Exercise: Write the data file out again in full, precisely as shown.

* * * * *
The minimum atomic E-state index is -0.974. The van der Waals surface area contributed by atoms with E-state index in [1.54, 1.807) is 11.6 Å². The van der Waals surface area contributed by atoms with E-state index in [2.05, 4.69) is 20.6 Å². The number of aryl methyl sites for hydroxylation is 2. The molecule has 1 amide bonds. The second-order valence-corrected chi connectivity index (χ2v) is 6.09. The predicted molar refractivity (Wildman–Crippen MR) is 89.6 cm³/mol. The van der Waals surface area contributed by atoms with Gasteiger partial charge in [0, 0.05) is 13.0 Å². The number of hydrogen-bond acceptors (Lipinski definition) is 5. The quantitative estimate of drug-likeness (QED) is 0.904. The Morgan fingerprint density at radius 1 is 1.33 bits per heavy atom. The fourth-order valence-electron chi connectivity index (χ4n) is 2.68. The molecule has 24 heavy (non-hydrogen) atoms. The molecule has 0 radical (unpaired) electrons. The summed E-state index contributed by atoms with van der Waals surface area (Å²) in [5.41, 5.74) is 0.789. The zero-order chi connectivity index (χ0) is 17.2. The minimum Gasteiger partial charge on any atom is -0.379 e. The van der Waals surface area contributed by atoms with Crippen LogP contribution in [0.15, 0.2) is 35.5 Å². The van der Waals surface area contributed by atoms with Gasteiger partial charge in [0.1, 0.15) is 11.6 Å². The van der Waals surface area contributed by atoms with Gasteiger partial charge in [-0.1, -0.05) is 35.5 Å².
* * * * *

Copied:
The minimum atomic E-state index is -0.974. The van der Waals surface area contributed by atoms with E-state index in [1.54, 1.807) is 11.6 Å². The van der Waals surface area contributed by atoms with E-state index in [2.05, 4.69) is 20.6 Å². The number of aryl methyl sites for hydroxylation is 2. The molecule has 1 amide bonds. The second-order valence-corrected chi connectivity index (χ2v) is 6.09. The predicted molar refractivity (Wildman–Crippen MR) is 89.6 cm³/mol. The van der Waals surface area contributed by atoms with Gasteiger partial charge in [0, 0.05) is 13.0 Å². The number of hydrogen-bond acceptors (Lipinski definition) is 5. The quantitative estimate of drug-likeness (QED) is 0.904. The Morgan fingerprint density at radius 1 is 1.33 bits per heavy atom. The fourth-order valence-electron chi connectivity index (χ4n) is 2.68. The molecule has 24 heavy (non-hydrogen) atoms. The molecule has 0 radical (unpaired) electrons. The summed E-state index contributed by atoms with van der Waals surface area (Å²) in [5.41, 5.74) is 0.789. The zero-order chi connectivity index (χ0) is 17.2. The minimum Gasteiger partial charge on any atom is -0.379 e. The van der Waals surface area contributed by atoms with Crippen LogP contribution in [0.15, 0.2) is 35.5 Å². The van der Waals surface area contributed by atoms with Gasteiger partial charge in [0.1, 0.15) is 11.6 Å². The van der Waals surface area contributed by atoms with Gasteiger partial charge in [-0.1, -0.05) is 35.5 Å².